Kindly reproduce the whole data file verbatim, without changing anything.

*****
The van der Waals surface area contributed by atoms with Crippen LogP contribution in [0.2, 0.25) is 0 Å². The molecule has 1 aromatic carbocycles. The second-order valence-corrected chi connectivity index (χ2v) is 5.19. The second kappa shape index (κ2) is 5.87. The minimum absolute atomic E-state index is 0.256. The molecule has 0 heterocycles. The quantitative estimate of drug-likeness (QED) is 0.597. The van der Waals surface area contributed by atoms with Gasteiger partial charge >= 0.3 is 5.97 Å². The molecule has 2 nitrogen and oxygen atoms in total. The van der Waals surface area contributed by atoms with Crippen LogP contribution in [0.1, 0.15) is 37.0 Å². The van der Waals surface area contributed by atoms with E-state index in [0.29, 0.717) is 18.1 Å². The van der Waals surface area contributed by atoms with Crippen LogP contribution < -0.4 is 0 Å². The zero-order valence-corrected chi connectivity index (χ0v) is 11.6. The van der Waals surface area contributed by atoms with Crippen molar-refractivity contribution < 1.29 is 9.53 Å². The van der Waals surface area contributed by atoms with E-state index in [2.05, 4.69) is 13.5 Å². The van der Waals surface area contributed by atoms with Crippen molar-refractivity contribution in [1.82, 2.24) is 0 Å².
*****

The van der Waals surface area contributed by atoms with Crippen LogP contribution in [0.2, 0.25) is 0 Å². The molecule has 1 aromatic carbocycles. The second-order valence-corrected chi connectivity index (χ2v) is 5.19. The second kappa shape index (κ2) is 5.87. The minimum absolute atomic E-state index is 0.256. The molecule has 0 heterocycles. The quantitative estimate of drug-likeness (QED) is 0.597. The van der Waals surface area contributed by atoms with Gasteiger partial charge >= 0.3 is 5.97 Å². The molecule has 2 nitrogen and oxygen atoms in total. The van der Waals surface area contributed by atoms with Crippen LogP contribution in [0.1, 0.15) is 37.0 Å². The van der Waals surface area contributed by atoms with E-state index in [0.29, 0.717) is 18.1 Å². The van der Waals surface area contributed by atoms with Crippen LogP contribution < -0.4 is 0 Å². The zero-order valence-corrected chi connectivity index (χ0v) is 11.6. The van der Waals surface area contributed by atoms with Crippen molar-refractivity contribution < 1.29 is 9.53 Å². The van der Waals surface area contributed by atoms with E-state index in [2.05, 4.69) is 13.5 Å². The van der Waals surface area contributed by atoms with Crippen molar-refractivity contribution in [1.82, 2.24) is 0 Å².